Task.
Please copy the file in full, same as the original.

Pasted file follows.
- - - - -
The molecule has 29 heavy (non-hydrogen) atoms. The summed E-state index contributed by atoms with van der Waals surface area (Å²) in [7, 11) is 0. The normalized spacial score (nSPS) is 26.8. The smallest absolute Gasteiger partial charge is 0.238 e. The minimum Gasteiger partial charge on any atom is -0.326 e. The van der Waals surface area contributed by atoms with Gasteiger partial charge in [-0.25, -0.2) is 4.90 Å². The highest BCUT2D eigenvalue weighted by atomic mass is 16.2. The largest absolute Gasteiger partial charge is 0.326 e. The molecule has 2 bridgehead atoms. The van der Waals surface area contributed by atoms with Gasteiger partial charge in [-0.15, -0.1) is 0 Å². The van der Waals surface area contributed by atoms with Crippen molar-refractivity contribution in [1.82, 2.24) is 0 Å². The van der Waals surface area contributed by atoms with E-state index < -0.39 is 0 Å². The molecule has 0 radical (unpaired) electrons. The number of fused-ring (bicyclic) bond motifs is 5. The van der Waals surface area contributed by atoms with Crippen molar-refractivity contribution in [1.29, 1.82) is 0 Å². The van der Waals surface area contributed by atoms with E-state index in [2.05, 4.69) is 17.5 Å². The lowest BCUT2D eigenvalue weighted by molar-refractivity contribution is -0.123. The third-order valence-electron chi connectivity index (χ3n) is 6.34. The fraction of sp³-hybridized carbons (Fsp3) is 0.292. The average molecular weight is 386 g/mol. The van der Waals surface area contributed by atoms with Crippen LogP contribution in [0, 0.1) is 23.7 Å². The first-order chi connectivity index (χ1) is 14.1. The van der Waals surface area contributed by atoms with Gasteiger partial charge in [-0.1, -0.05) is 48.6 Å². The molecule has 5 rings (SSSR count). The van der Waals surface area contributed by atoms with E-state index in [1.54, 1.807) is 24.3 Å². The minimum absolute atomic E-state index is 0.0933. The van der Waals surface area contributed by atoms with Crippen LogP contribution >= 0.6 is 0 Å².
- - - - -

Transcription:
The molecule has 29 heavy (non-hydrogen) atoms. The summed E-state index contributed by atoms with van der Waals surface area (Å²) in [7, 11) is 0. The normalized spacial score (nSPS) is 26.8. The smallest absolute Gasteiger partial charge is 0.238 e. The minimum Gasteiger partial charge on any atom is -0.326 e. The van der Waals surface area contributed by atoms with Gasteiger partial charge in [-0.25, -0.2) is 4.90 Å². The highest BCUT2D eigenvalue weighted by atomic mass is 16.2. The largest absolute Gasteiger partial charge is 0.326 e. The molecule has 2 bridgehead atoms. The van der Waals surface area contributed by atoms with Gasteiger partial charge in [-0.15, -0.1) is 0 Å². The van der Waals surface area contributed by atoms with Crippen molar-refractivity contribution in [1.82, 2.24) is 0 Å². The van der Waals surface area contributed by atoms with E-state index < -0.39 is 0 Å². The molecule has 0 radical (unpaired) electrons. The number of fused-ring (bicyclic) bond motifs is 5. The van der Waals surface area contributed by atoms with Crippen molar-refractivity contribution in [1.29, 1.82) is 0 Å². The van der Waals surface area contributed by atoms with E-state index in [2.05, 4.69) is 17.5 Å². The lowest BCUT2D eigenvalue weighted by molar-refractivity contribution is -0.123. The third-order valence-electron chi connectivity index (χ3n) is 6.34. The fraction of sp³-hybridized carbons (Fsp3) is 0.292. The average molecular weight is 386 g/mol. The van der Waals surface area contributed by atoms with Crippen LogP contribution in [0, 0.1) is 23.7 Å². The first-order chi connectivity index (χ1) is 14.1. The van der Waals surface area contributed by atoms with Gasteiger partial charge in [-0.1, -0.05) is 48.6 Å². The molecule has 5 rings (SSSR count). The van der Waals surface area contributed by atoms with E-state index in [1.54, 1.807) is 24.3 Å². The minimum absolute atomic E-state index is 0.0933. The van der Waals surface area contributed by atoms with Crippen LogP contribution >= 0.6 is 0 Å².